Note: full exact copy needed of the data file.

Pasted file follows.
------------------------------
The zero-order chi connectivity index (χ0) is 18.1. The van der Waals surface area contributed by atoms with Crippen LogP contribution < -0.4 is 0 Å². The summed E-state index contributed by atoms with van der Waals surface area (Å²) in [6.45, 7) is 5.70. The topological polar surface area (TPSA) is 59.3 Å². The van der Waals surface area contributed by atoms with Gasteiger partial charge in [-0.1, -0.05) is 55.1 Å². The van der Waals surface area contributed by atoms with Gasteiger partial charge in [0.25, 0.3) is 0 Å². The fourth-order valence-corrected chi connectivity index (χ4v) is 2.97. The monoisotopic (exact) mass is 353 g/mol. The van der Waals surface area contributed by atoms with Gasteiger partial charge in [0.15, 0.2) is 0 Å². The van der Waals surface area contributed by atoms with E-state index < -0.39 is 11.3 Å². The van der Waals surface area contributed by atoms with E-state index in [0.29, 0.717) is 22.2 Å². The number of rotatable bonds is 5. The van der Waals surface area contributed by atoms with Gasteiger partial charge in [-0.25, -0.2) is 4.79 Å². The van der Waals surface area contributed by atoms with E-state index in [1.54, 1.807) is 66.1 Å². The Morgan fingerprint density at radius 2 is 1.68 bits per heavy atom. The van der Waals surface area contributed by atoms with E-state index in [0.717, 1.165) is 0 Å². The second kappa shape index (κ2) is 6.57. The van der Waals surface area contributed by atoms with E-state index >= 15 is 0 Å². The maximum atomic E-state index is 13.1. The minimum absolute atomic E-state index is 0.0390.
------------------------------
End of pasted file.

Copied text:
The zero-order chi connectivity index (χ0) is 18.1. The van der Waals surface area contributed by atoms with Crippen LogP contribution < -0.4 is 0 Å². The summed E-state index contributed by atoms with van der Waals surface area (Å²) in [6.45, 7) is 5.70. The topological polar surface area (TPSA) is 59.3 Å². The van der Waals surface area contributed by atoms with Gasteiger partial charge in [-0.1, -0.05) is 55.1 Å². The van der Waals surface area contributed by atoms with Gasteiger partial charge in [0.25, 0.3) is 0 Å². The fourth-order valence-corrected chi connectivity index (χ4v) is 2.97. The monoisotopic (exact) mass is 353 g/mol. The van der Waals surface area contributed by atoms with Gasteiger partial charge in [0.15, 0.2) is 0 Å². The van der Waals surface area contributed by atoms with E-state index < -0.39 is 11.3 Å². The van der Waals surface area contributed by atoms with E-state index in [0.29, 0.717) is 22.2 Å². The number of rotatable bonds is 5. The van der Waals surface area contributed by atoms with Gasteiger partial charge in [-0.25, -0.2) is 4.79 Å². The van der Waals surface area contributed by atoms with E-state index in [1.54, 1.807) is 66.1 Å². The Morgan fingerprint density at radius 2 is 1.68 bits per heavy atom. The van der Waals surface area contributed by atoms with E-state index in [0.717, 1.165) is 0 Å². The second kappa shape index (κ2) is 6.57. The van der Waals surface area contributed by atoms with E-state index >= 15 is 0 Å². The maximum atomic E-state index is 13.1. The minimum absolute atomic E-state index is 0.0390.